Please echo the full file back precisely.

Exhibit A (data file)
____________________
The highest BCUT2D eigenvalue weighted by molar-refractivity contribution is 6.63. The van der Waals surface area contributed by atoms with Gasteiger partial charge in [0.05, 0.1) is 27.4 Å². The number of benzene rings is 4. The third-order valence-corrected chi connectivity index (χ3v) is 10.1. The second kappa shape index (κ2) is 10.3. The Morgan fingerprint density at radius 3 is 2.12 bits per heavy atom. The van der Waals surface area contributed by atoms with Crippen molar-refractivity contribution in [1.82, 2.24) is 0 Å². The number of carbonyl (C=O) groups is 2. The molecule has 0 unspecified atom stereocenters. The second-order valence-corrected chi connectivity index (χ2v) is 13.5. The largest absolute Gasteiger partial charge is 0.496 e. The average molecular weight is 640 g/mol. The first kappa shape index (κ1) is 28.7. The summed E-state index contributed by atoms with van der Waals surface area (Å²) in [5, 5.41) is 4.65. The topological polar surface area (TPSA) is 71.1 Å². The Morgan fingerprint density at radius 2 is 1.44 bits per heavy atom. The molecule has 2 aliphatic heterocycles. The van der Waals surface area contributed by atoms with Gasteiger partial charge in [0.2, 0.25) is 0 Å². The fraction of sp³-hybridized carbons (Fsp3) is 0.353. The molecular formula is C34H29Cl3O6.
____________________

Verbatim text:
The highest BCUT2D eigenvalue weighted by molar-refractivity contribution is 6.63. The van der Waals surface area contributed by atoms with Gasteiger partial charge in [0.05, 0.1) is 27.4 Å². The number of benzene rings is 4. The third-order valence-corrected chi connectivity index (χ3v) is 10.1. The second kappa shape index (κ2) is 10.3. The Morgan fingerprint density at radius 3 is 2.12 bits per heavy atom. The van der Waals surface area contributed by atoms with Crippen molar-refractivity contribution in [1.82, 2.24) is 0 Å². The number of carbonyl (C=O) groups is 2. The molecule has 0 unspecified atom stereocenters. The second-order valence-corrected chi connectivity index (χ2v) is 13.5. The largest absolute Gasteiger partial charge is 0.496 e. The average molecular weight is 640 g/mol. The first kappa shape index (κ1) is 28.7. The summed E-state index contributed by atoms with van der Waals surface area (Å²) in [5, 5.41) is 4.65. The topological polar surface area (TPSA) is 71.1 Å². The Morgan fingerprint density at radius 2 is 1.44 bits per heavy atom. The molecule has 2 aliphatic heterocycles. The van der Waals surface area contributed by atoms with Gasteiger partial charge in [0.2, 0.25) is 0 Å². The fraction of sp³-hybridized carbons (Fsp3) is 0.353. The molecular formula is C34H29Cl3O6.